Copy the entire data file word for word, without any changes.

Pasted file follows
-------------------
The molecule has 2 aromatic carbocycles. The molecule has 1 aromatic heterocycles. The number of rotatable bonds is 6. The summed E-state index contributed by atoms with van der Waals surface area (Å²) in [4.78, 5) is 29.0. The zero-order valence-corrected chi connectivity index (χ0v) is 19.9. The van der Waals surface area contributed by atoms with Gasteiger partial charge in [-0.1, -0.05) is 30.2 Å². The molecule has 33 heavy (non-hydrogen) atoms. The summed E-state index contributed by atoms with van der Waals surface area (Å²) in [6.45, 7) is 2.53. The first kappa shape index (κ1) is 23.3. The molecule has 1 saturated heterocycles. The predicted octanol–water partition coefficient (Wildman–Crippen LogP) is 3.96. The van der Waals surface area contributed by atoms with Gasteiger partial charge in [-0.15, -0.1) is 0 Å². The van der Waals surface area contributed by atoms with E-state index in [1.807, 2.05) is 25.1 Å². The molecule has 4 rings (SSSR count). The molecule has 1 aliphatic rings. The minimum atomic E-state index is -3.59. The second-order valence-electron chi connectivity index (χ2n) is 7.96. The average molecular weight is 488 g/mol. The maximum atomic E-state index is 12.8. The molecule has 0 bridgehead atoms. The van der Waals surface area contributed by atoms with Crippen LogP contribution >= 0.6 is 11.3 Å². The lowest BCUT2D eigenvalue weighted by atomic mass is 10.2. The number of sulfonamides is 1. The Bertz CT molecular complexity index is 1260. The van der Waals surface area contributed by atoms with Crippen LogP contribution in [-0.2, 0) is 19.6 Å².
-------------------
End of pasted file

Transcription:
The molecule has 2 aromatic carbocycles. The molecule has 1 aromatic heterocycles. The number of rotatable bonds is 6. The summed E-state index contributed by atoms with van der Waals surface area (Å²) in [4.78, 5) is 29.0. The zero-order valence-corrected chi connectivity index (χ0v) is 19.9. The van der Waals surface area contributed by atoms with Gasteiger partial charge in [-0.1, -0.05) is 30.2 Å². The molecule has 33 heavy (non-hydrogen) atoms. The summed E-state index contributed by atoms with van der Waals surface area (Å²) in [6.45, 7) is 2.53. The first kappa shape index (κ1) is 23.3. The molecule has 1 saturated heterocycles. The predicted octanol–water partition coefficient (Wildman–Crippen LogP) is 3.96. The van der Waals surface area contributed by atoms with Gasteiger partial charge in [-0.15, -0.1) is 0 Å². The van der Waals surface area contributed by atoms with E-state index in [1.807, 2.05) is 25.1 Å². The molecule has 4 rings (SSSR count). The molecule has 1 aliphatic rings. The minimum atomic E-state index is -3.59. The second-order valence-electron chi connectivity index (χ2n) is 7.96. The average molecular weight is 488 g/mol. The maximum atomic E-state index is 12.8. The molecule has 0 bridgehead atoms. The van der Waals surface area contributed by atoms with Crippen LogP contribution >= 0.6 is 11.3 Å². The lowest BCUT2D eigenvalue weighted by atomic mass is 10.2. The number of sulfonamides is 1. The Bertz CT molecular complexity index is 1260. The van der Waals surface area contributed by atoms with Crippen LogP contribution in [-0.2, 0) is 19.6 Å².